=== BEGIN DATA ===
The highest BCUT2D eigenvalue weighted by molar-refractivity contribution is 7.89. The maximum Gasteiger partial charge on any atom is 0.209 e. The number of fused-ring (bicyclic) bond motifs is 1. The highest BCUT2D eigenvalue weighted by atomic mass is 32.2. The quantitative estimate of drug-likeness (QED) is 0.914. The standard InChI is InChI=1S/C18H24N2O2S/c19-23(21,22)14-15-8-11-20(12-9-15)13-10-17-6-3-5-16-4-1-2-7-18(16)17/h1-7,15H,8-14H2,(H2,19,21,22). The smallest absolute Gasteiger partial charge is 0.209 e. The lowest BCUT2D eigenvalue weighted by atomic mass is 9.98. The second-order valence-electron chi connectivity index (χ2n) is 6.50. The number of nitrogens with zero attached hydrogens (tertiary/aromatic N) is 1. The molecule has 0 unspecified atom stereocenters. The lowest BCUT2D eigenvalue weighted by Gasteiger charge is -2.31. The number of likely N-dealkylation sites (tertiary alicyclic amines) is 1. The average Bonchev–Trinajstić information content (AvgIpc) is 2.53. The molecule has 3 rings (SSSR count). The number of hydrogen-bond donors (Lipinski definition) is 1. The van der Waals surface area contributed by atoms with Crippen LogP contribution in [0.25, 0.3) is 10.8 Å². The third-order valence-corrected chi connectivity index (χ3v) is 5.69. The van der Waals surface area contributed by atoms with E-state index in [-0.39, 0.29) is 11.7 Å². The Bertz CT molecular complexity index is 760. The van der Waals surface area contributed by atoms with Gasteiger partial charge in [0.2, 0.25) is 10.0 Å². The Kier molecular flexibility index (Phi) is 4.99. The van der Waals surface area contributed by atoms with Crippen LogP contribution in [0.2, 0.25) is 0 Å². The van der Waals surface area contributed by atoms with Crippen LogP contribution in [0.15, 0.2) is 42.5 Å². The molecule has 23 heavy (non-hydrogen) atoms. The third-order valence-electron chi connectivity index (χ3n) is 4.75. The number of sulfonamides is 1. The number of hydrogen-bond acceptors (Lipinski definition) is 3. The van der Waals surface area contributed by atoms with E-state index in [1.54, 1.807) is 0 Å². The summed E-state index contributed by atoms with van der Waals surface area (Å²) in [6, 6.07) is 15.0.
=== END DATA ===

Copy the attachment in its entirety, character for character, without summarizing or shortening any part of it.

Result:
The highest BCUT2D eigenvalue weighted by molar-refractivity contribution is 7.89. The maximum Gasteiger partial charge on any atom is 0.209 e. The number of fused-ring (bicyclic) bond motifs is 1. The highest BCUT2D eigenvalue weighted by atomic mass is 32.2. The quantitative estimate of drug-likeness (QED) is 0.914. The standard InChI is InChI=1S/C18H24N2O2S/c19-23(21,22)14-15-8-11-20(12-9-15)13-10-17-6-3-5-16-4-1-2-7-18(16)17/h1-7,15H,8-14H2,(H2,19,21,22). The smallest absolute Gasteiger partial charge is 0.209 e. The lowest BCUT2D eigenvalue weighted by atomic mass is 9.98. The second-order valence-electron chi connectivity index (χ2n) is 6.50. The number of nitrogens with zero attached hydrogens (tertiary/aromatic N) is 1. The molecule has 0 unspecified atom stereocenters. The lowest BCUT2D eigenvalue weighted by Gasteiger charge is -2.31. The number of likely N-dealkylation sites (tertiary alicyclic amines) is 1. The average Bonchev–Trinajstić information content (AvgIpc) is 2.53. The molecule has 3 rings (SSSR count). The number of hydrogen-bond donors (Lipinski definition) is 1. The van der Waals surface area contributed by atoms with Crippen LogP contribution in [0.25, 0.3) is 10.8 Å². The third-order valence-corrected chi connectivity index (χ3v) is 5.69. The van der Waals surface area contributed by atoms with E-state index in [-0.39, 0.29) is 11.7 Å². The Bertz CT molecular complexity index is 760. The van der Waals surface area contributed by atoms with Gasteiger partial charge in [0.2, 0.25) is 10.0 Å². The Kier molecular flexibility index (Phi) is 4.99. The van der Waals surface area contributed by atoms with Crippen LogP contribution in [0.2, 0.25) is 0 Å². The van der Waals surface area contributed by atoms with Crippen LogP contribution in [0.15, 0.2) is 42.5 Å². The molecule has 23 heavy (non-hydrogen) atoms. The third-order valence-electron chi connectivity index (χ3n) is 4.75. The number of sulfonamides is 1. The number of hydrogen-bond acceptors (Lipinski definition) is 3. The van der Waals surface area contributed by atoms with E-state index in [1.54, 1.807) is 0 Å². The summed E-state index contributed by atoms with van der Waals surface area (Å²) in [6, 6.07) is 15.0.